\begin{align} \mathrm{Var}(X_iX_j) &= \mathrm{E}[X_i^2X_j^2] - \mathrm{E}[X_iX_j]^2 \\ &= \mathrm{E}[X_i^2X_j^2] - \mathrm{E}[X_i]^2\mathrm{E}[X_j]^2 \\ &= \mathrm{E}[X_i^2]\mathrm{E}[X_j^2] \\ &= 1 \end{align}

The first equality follows from the definition of variance, the second from the independence of $X_i, X_j$, and the third from the independence of $X_i^2, X_j^2$ and the fact that $X_i, X_j$ have zero mean. The last equality follows from the easy fact that the square of a standard normal has a mean of one.

\[ 1 = \mathrm{Var}(X) = \mathrm{E}[X^2] - \mathrm{E}[X]^2 = \mathrm{E}[X^2] \]

Neat, right? The last thing to do is to express things in code. As usual, the only thing we really need to be mindful of are the shapes. An input sequence of length $T$ yields a matrix of encoder states $h$ of shape $(T, D)$ and a matrix of decoder states $s$ of shape $(L, D)$. To take the dot product of each encoder state with each decoder state, we can simply multiply $s$ and $h^\intercal$ to get a matrix of scores of shape $(L, T)$ whose $ij$-th entry is the dot product of $s_i$ and $h_j$. How cool is that?

dot score

class DotScore(nn.Module):
    """Scaled dot product as an attention scoring function."""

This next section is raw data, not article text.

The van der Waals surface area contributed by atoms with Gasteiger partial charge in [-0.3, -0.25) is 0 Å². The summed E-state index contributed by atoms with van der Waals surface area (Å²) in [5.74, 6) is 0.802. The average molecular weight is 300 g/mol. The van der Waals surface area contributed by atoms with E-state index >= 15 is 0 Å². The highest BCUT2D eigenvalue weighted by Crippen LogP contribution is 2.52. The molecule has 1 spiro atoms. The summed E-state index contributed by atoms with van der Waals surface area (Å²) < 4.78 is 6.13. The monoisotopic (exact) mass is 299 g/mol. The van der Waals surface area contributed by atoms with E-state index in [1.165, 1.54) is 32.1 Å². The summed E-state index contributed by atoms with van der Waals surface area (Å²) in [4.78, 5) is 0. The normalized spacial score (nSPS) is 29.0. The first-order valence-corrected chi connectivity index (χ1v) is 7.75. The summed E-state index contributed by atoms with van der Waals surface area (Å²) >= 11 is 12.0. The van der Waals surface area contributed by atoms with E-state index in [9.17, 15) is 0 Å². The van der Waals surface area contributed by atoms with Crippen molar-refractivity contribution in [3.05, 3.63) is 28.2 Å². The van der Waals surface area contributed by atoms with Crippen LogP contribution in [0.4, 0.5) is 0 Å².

def __init__(self, d: int):
        self.d = d

    def forward(self, s: Tensor, h: Tensor) -> Tensor:
        # (B, L, D) x (B, D, T) -> (B, L, T)
        return s @ h.transpose(1, 2) / math.sqrt(self.d)

Treating the length $L$ of the target sequence as a variable allows our code to handle both the case when we have just one decoder state available at a time (e.g. when using a recurrent network) and the case when we have all decoder states available at once (e.g. when using a transformer).

A Generalized Dot Product#

As we mentioned earlier, there are many ways to define what it means for two vectors to be close. The dot product is the most natural way, but it is not the only one. Mathematically speaking, a notion of closeness comes from an inner product, which you can think of as nothing more than a generalized dot product. More specifically, an inner product is a bilinear map with some nice properties that takes two vectors as input and outputs a number.